We LOVE the Highland Folk Museum

The Highland folk museum is my kind of museum, one with no endless corridors and stuffy rooms of glass cases. One where, instead of sullen guards reminding you not to touch/keep your kids under control/not to slide down the banister, there are knowledgeable interpreters, dressed up and in character, ready to enthuse children and adults alike in Highland history.

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It is also an outdoor museum and laid out on a site a mile long with significant buildings, from curling hut and tailors, to railway halt and farmhouse reconstructed and relocated at the site.

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There’s simply too much to properly fit into a day and so here are our top suggestions of things to see

1. The sweetie shop
Kirks stores is a traditional shop with all the traditional sweeties: aniseed balls, soor plooms, barley sugar. And they sell them by the quarter.

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2. The school house
We always race here first. It’s near to the entrance but there must be something inherently attractive in a 1940s classroom with a teacher brandishing a leather strap who is only strict with the grownups and gives the kids good marks in their handwriting tests using pen and dipping ink.

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3. The curling hut in the woods
I’ve got a soft spot for curling huts (we happen to live opposite one in Glasgow) The woods are great for a picnic too – all Scots pines and blaeberry beneath.

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4. The Black house Village
Right at the far end of the site is a reconstructed township from the 1700s. Here you can meet Highlanders and sometimes even a redcoat. On our recent visit we got to try traditional basket making with an expert and watched a skilled weaver creating a tweed from wood dyed using bracken (she was extolling the various uses of pee in creating textiles, but I think they may have used a more modern fixing agent this time…)

IMG_7939.JPGAgainst the council of the weaver we went to speak to the redcoat and regretted it when he tried to join the kids up to the kings army.

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5. The Old Kirk
An example of an early prefab. Built in the 1890s, apparently churches just like this were sent all over the empire. But it’s not so much the story of the kirk but the unaccompanied Gaelic singing playing inside that I go for. I could sit and listen and contemplate happily.

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But mainly I get dragged off to the cafe, shop and playpark.

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Bannockburn Visitor Centre

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I can testify that the new Bannockburn visitor centre is a wonder to behold.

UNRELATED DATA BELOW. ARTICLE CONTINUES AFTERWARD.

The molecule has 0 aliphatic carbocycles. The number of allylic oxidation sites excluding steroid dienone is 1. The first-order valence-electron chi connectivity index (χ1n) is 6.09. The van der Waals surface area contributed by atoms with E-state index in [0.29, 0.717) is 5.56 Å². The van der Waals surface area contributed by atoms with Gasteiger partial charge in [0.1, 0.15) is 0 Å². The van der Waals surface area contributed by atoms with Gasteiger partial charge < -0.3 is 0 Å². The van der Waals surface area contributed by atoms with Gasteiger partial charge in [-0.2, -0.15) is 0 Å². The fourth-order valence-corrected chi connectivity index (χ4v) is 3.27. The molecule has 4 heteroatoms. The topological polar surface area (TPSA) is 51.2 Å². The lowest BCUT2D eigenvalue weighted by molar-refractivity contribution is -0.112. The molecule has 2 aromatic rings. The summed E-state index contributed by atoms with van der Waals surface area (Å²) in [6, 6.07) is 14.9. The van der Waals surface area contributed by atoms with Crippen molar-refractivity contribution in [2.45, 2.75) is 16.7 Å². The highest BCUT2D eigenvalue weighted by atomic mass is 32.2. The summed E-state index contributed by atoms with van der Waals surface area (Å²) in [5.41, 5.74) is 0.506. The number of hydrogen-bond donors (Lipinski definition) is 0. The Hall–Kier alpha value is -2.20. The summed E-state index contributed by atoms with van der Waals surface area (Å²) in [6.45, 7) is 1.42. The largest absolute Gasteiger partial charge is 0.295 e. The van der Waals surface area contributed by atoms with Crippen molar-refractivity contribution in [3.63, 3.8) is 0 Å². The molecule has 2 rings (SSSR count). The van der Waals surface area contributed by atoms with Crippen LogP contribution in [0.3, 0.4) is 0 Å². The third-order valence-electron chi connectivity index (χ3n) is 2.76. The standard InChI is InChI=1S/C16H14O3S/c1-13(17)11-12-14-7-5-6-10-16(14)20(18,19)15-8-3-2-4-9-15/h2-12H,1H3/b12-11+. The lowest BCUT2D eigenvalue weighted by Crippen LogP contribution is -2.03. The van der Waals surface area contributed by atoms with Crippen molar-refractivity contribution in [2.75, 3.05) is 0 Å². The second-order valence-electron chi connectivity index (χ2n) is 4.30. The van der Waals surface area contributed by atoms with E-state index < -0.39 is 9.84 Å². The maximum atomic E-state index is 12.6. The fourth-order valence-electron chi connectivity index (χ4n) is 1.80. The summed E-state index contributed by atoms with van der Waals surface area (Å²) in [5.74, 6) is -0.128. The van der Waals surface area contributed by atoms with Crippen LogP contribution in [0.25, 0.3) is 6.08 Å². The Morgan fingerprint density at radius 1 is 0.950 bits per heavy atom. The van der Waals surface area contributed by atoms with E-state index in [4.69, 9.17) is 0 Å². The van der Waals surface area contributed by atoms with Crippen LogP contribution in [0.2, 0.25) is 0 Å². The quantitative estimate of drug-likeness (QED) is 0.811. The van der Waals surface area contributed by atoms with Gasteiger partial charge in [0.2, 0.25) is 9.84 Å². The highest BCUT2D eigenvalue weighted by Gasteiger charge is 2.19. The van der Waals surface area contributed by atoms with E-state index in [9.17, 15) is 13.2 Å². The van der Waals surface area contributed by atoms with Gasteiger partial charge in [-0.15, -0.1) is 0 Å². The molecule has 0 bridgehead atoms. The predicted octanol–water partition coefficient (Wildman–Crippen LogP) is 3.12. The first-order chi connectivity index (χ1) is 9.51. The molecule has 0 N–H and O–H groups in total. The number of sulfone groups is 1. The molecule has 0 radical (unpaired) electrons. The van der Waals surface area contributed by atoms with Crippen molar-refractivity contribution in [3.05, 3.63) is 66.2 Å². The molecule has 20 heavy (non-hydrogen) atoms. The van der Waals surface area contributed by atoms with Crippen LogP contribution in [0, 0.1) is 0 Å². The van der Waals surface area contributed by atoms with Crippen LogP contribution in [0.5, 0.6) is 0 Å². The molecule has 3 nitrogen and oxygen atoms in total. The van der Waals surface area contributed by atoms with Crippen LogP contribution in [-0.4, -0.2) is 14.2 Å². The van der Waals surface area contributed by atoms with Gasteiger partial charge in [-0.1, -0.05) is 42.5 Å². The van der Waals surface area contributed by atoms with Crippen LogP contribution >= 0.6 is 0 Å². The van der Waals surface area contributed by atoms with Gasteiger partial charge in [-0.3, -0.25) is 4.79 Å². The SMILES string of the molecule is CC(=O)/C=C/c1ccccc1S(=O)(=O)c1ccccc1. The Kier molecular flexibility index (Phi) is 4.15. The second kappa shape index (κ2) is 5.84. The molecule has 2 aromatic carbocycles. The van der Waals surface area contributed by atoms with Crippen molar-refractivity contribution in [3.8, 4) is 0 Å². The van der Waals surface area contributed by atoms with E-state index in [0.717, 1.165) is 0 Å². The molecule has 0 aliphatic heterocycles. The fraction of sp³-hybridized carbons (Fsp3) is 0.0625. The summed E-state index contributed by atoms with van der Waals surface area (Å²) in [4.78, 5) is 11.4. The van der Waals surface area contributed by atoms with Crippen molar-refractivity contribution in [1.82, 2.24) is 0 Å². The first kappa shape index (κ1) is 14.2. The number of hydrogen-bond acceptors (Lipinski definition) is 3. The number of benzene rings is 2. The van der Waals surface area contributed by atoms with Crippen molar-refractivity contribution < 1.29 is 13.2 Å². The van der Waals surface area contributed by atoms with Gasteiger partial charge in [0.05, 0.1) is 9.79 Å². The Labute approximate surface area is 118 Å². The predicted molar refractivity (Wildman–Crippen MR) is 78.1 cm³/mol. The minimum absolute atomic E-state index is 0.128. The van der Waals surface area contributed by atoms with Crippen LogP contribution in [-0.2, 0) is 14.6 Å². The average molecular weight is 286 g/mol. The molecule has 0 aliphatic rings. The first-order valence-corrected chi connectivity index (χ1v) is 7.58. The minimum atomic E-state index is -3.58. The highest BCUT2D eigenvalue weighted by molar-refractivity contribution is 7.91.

It wasn’t until we were out if the exhibit and eating a 20140301-183608.jpglarge scone and jam in the cafe (great coffee) that I realised the significance of today’s date, 1st March 2014. The opening day of the Bannockburn exhibition 1.3.14, 1314, the year the battle took place 700 years ago.

The exhibition is in a brand new building which may look like a 1970s gym hall from the outside, built in grey brick with a flat roof. But it’s airy and light inside and the friendly staff told me that the shiny black tiles on the roofs surrounding the inside courtyard were designed to look like the chain mail of the battlefield.

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Watch out for those arrows! (when you put those 3D glasses on)

The exhibition is a fully imersive experience. You get issued with your 3D glasses at the start and enter, via a 3D audio visual introduction, into the main space where charging horses almost trample over you and you flinch back to avoid fighters in hand-to-hand combat.

When Edward’s archers released a volley of arrows right over our heads to the ranks of spear-men across the room my daughter, standing near to the ranked schiltrons dropped to the floor in a perfectly executed death writhe. A steward wandered over to check she was OK.

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A panorama of the screen around the sides of the room.

At a couple of points I let out a gasp or squeal as some unfortunate had his head cleaved with an axe, seemingly inches in front of me. But don’t worry there’s no gore. It’s all been cleaned up for the kids (but apparently I wasn’t the first to suggest to one of the staff that a more gorey version could be a hit for an adult audience)

You do feel the excitement of the battle but not the cold fear or horror of what was taking place at Bannockburn with thousands slaughtered on the Battlefield. So many, we learned later at the epilogue audio visual, that the bodies filled the burn and you could walk across without getting wet feet.

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Here’s the Scottish farmer-turned infantryman I was chatting to